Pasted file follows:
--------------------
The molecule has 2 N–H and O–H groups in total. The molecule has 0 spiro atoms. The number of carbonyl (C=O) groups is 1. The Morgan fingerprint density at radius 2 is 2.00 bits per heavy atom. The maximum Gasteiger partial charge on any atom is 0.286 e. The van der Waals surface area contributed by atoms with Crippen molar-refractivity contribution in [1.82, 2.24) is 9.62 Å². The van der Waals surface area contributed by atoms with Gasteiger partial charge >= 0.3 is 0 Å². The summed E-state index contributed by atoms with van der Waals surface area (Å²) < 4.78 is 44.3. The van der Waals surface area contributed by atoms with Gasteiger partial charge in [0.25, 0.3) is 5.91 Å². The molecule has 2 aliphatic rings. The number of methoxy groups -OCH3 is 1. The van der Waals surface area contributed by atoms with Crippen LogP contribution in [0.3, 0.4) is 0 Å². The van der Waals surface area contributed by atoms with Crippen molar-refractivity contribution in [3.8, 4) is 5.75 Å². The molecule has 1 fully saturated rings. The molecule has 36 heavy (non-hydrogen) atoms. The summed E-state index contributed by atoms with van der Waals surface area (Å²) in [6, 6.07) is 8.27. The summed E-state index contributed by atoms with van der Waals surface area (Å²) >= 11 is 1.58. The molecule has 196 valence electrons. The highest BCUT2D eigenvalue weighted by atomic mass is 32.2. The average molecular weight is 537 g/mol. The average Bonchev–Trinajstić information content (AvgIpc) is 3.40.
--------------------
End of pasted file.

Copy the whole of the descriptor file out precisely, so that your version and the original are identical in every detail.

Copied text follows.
The molecule has 2 N–H and O–H groups in total. The molecule has 0 spiro atoms. The number of carbonyl (C=O) groups is 1. The Morgan fingerprint density at radius 2 is 2.00 bits per heavy atom. The maximum Gasteiger partial charge on any atom is 0.286 e. The van der Waals surface area contributed by atoms with Crippen molar-refractivity contribution in [1.82, 2.24) is 9.62 Å². The van der Waals surface area contributed by atoms with Gasteiger partial charge >= 0.3 is 0 Å². The summed E-state index contributed by atoms with van der Waals surface area (Å²) < 4.78 is 44.3. The van der Waals surface area contributed by atoms with Gasteiger partial charge in [0.25, 0.3) is 5.91 Å². The molecule has 2 aliphatic rings. The number of methoxy groups -OCH3 is 1. The van der Waals surface area contributed by atoms with Crippen LogP contribution in [0.3, 0.4) is 0 Å². The van der Waals surface area contributed by atoms with Crippen molar-refractivity contribution in [3.8, 4) is 5.75 Å². The molecule has 1 fully saturated rings. The molecule has 36 heavy (non-hydrogen) atoms. The summed E-state index contributed by atoms with van der Waals surface area (Å²) in [6, 6.07) is 8.27. The summed E-state index contributed by atoms with van der Waals surface area (Å²) >= 11 is 1.58. The molecule has 196 valence electrons. The highest BCUT2D eigenvalue weighted by atomic mass is 32.2. The average molecular weight is 537 g/mol. The average Bonchev–Trinajstić information content (AvgIpc) is 3.40.